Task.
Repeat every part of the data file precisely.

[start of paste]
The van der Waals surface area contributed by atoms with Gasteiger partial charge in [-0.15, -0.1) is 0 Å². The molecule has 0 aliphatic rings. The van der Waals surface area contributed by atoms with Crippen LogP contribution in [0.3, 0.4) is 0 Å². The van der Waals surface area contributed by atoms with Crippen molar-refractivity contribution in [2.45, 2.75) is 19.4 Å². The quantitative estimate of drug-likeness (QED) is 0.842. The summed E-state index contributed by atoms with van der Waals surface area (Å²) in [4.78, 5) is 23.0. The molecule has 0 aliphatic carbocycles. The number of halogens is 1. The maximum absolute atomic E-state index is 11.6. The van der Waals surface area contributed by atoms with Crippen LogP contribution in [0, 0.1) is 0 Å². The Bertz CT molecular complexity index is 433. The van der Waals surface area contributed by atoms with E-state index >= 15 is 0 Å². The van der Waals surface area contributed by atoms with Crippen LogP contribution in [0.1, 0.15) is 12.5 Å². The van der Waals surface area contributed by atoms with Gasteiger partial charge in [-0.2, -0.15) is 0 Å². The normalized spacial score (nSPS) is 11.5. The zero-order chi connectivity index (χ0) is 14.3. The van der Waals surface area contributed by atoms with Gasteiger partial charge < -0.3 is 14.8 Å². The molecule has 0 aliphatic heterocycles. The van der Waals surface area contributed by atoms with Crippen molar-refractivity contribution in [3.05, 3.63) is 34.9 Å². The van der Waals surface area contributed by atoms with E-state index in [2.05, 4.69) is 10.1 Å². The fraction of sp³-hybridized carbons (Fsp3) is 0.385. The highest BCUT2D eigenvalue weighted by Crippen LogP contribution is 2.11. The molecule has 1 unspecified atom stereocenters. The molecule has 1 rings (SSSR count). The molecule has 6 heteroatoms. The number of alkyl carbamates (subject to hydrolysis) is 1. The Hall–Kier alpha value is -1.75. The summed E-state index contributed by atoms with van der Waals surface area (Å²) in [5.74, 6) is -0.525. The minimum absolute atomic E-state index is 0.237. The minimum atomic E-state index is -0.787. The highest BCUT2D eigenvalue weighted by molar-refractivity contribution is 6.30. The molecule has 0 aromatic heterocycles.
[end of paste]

The van der Waals surface area contributed by atoms with Gasteiger partial charge in [-0.15, -0.1) is 0 Å². The molecule has 0 aliphatic rings. The van der Waals surface area contributed by atoms with Crippen LogP contribution in [0.3, 0.4) is 0 Å². The van der Waals surface area contributed by atoms with Crippen molar-refractivity contribution in [2.45, 2.75) is 19.4 Å². The quantitative estimate of drug-likeness (QED) is 0.842. The summed E-state index contributed by atoms with van der Waals surface area (Å²) in [4.78, 5) is 23.0. The molecule has 0 aliphatic carbocycles. The number of halogens is 1. The maximum absolute atomic E-state index is 11.6. The van der Waals surface area contributed by atoms with Crippen LogP contribution in [0, 0.1) is 0 Å². The Bertz CT molecular complexity index is 433. The van der Waals surface area contributed by atoms with E-state index >= 15 is 0 Å². The van der Waals surface area contributed by atoms with Crippen LogP contribution in [0.1, 0.15) is 12.5 Å². The van der Waals surface area contributed by atoms with Gasteiger partial charge in [-0.2, -0.15) is 0 Å². The normalized spacial score (nSPS) is 11.5. The zero-order chi connectivity index (χ0) is 14.3. The van der Waals surface area contributed by atoms with Gasteiger partial charge < -0.3 is 14.8 Å². The molecule has 0 aliphatic heterocycles. The van der Waals surface area contributed by atoms with Crippen molar-refractivity contribution in [3.05, 3.63) is 34.9 Å². The van der Waals surface area contributed by atoms with E-state index in [2.05, 4.69) is 10.1 Å². The fraction of sp³-hybridized carbons (Fsp3) is 0.385. The highest BCUT2D eigenvalue weighted by Crippen LogP contribution is 2.11. The molecule has 1 unspecified atom stereocenters. The molecule has 1 rings (SSSR count). The molecule has 6 heteroatoms. The number of alkyl carbamates (subject to hydrolysis) is 1. The Hall–Kier alpha value is -1.75. The summed E-state index contributed by atoms with van der Waals surface area (Å²) in [5.74, 6) is -0.525. The minimum absolute atomic E-state index is 0.237. The minimum atomic E-state index is -0.787. The highest BCUT2D eigenvalue weighted by molar-refractivity contribution is 6.30. The molecule has 0 aromatic heterocycles.